1950s

‘Gauguin’ and ‘Guernica’: Alain Resnais Comes Unstuck

Gauguin Guernica - Vague Visages

Even amongst the collection of vagabonds and auteurs that roughly makeup that scene we call French New Wave, the corpus of Alain Resnais remains some of the most opaque. A true modernist, his formal abstraction gave cinema some of the key tools in grappling with the trauma of the second World War. In two short films, Paul Gauguin (1950) and Guernica (1951) — recently restored by CNC and streaming on Ovid — Resnais grips with these tools by telling stories of two major European artists, and grapples with the past by bringing it to life. Like the nameless characters of Last Year at Marienbad and Hiroshima Mon Amour, the unidentifiable subjects of Paul Gauguin and Pablo Picasso blur into daguerreotypes, as though they will disintegrate if the light shines on them.

Gauguin, who famously had three wives and infected them with syphilis before dying of the condition himself, is valourised by Resnais to dreamlike effect. A card of text announces that “At the time Gauguin was only known to a privileged few. Today he is considered to be one of the greatest French painters of all time,” while another slide tells of a bank teller who gives up on the day-to-day drudgery, devoting himself to painting for 20 years until he dies in poverty. Indeed, the loss of Gauguin’s job is what drove him to paint every day (parodied exquisitely in the 1961 Tony Hancock vehicle The Rebel), and Resnais uses it as a rebirth, jumping from the darkness of a title card to a rush of paint.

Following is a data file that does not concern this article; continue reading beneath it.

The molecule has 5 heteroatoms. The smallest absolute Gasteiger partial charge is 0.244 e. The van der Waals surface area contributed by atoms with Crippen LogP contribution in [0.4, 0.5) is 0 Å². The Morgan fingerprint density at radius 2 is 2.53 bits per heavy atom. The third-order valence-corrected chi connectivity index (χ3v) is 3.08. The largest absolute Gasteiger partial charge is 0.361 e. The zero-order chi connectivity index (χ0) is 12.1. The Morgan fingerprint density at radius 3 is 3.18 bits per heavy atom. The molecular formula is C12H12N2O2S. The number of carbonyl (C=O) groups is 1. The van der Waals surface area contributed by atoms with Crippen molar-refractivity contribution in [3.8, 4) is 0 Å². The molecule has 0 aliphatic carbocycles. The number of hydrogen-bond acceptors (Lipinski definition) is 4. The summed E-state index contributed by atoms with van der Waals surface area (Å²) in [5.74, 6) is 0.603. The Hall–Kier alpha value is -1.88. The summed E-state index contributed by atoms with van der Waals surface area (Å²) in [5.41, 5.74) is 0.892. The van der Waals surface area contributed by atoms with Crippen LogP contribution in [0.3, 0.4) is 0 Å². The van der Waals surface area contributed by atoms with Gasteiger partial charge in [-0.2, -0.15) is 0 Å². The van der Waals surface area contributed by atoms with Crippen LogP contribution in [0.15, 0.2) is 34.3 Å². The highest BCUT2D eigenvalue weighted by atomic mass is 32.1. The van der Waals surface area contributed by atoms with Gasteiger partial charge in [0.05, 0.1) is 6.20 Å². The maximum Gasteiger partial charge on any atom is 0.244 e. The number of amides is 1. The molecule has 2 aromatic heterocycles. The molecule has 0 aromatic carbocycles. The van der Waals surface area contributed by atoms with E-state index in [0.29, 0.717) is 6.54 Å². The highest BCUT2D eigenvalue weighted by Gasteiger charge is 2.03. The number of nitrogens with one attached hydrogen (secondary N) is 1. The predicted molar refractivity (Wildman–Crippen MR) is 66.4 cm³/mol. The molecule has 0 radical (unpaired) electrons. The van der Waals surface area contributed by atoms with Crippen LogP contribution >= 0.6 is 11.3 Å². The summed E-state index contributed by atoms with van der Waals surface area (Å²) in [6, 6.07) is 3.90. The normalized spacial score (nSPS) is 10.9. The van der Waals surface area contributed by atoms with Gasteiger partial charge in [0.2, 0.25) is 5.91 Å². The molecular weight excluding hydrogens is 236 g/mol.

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Gauguin Documentary

Opening with a close up of a hand, the camera shakes slightly before a series of wipes slide the viewer across a number of paintings. Free association between a child, a naked woman and a farm recalls the opening of Muriel or The Time of Return (1963), in which Resnais characterises Delphine Seyrig’s antiques dealer by rapidly cutting around the things that she owns. Just as Gauguin reveals Resnais, Resnais uses his film to illuminate the formalism of Gauguin, too. When he zooms out of a family tableau to reveal the food and tablecloth, he draws different emphasis to Gaugain’s mastery of staging by adding movement to stillness. It has the effect of a candle flickering on a cave wall, making the figures dance. With stern music by Darius Milhaud, Rififi star Jean Servais reads a text by Gaugain: “I want to be happy as only a free man can be,” he states, as a self-portrait, half in shade, gives a cursive look to something out of frame.